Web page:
Outdoors

SubCruiser takes a unique approach to underwater jetpacking

The SubCruiser has a claimed top speed of 4 knots (5 mph or 7 km/h)
The SubCruiser has a claimed top speed of 4 knots (5 mph or 7 km/h)
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The SubCruiser has a claimed top speed of 4 knots (5 mph or 7 km/h)
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The SubCruiser has a claimed top speed of 4 knots (5 mph or 7 km/h)
The SubCruiser's two thrusters can be strapped to the thighs, or mounted on the backpack unit
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The SubCruiser's two thrusters can be strapped to the thighs, or mounted on the backpack unit
SubCruiser users control their speed via a wrist-mounted unit
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SubCruiser users control their speed via a wrist-mounted unit

Let's face it: due to the amount of thrust required to lift a person off the ground, practical personal jetpacks may never exist – at least, not for use in the air. Underwater jetpacks, however, are another story. We've seen a few lately, with one of the latest incorporating a novel backpack unit.

Created by Hong Kong-based AquaBeyond, the SubCruiser is intended to propel users through the underwater world, augmenting but not necessarily replacing their swim-kicks.

It consists of three main parts, all of which are hard-wired together. There's the backpack, which contains the two battery packs and the "brains," there are dual thrusters that can either be strapped to the thighs or mounted on the backpack, and there's a controller that gets strapped to one wrist.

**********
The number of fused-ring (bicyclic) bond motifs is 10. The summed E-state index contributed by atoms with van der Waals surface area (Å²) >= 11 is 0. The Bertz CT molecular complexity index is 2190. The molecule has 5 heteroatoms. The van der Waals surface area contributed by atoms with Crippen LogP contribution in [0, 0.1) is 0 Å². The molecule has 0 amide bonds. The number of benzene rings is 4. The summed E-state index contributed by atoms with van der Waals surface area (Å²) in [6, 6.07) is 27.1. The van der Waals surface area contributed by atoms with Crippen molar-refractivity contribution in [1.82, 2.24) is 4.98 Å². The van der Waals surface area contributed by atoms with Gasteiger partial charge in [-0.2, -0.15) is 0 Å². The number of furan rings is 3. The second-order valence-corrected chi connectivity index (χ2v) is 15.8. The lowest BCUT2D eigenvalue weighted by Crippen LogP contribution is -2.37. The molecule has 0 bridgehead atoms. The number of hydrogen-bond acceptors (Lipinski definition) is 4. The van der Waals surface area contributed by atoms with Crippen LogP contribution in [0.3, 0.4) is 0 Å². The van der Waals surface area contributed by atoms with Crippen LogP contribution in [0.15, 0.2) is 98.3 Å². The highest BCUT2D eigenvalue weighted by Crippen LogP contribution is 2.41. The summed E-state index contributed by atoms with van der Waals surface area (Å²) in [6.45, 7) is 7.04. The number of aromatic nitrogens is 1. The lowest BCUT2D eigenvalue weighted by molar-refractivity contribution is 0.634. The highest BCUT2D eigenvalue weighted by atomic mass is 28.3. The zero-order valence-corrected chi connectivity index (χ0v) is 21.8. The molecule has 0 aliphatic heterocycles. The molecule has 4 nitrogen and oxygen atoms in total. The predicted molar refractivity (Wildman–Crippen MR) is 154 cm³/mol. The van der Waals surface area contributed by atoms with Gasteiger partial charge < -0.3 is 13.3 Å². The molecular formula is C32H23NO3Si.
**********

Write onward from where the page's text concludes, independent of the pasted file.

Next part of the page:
Using a thumb wheel on that controller, users select their speed. At maximum output, a combined 10 kg (22 lb) of thrust takes them up to a claimed 4 knots (5 mph or 7 km/h). It should be noted that the controller is stepless, meaning it that smoothly ramps the speed up and down – some other similar devices can only be abruptly switched between Fast and Slow presets.

The SubCruiser's two thrusters can be strapped to the thighs, or mounted on the backpack unit
The SubCruiser's two thrusters can be strapped to the thighs, or mounted on the backpack unit

The SubCruiser is submersible to a maximum depth of 300 meters (984 ft), with one charge of its 22-volt/4.5-Ah lithium batteries reportedly good for 40 minutes of maximum-output use. And despite that depth rating, it looks like it's mainly intended for use by snorkelers. There are shots of it being utilized by scuba divers, with the backpack being worn on front (over top of their buoyancy control devices), but that looks like it could be a little unsafe.

Should you be interested, the SubCruiser is currently the subject of a Kickstarter campaign. A pledge of US$299 will get you a system, when and if it reaches production. The planned retail price is $600.

It can be seen in use, in the following video.

Source: Kickstarter

Sub Cruiser- Revolutionary Wearable Underwater Scooter, DPV $299

2 comments
Bob Stuart
If you are running on SCUBA, the only sensible power source is an air motor ahead of the regulator. It can even give an early sense of failing supply.
ljaques
Nice, unique twist to other methods of underwater jet pack configs. It also looks easy enough to add batteries to, for shallow divers and snorkelers. Last but not least, the price isn't bad. Midrange for that speed. I wish them luck with the Kickstart!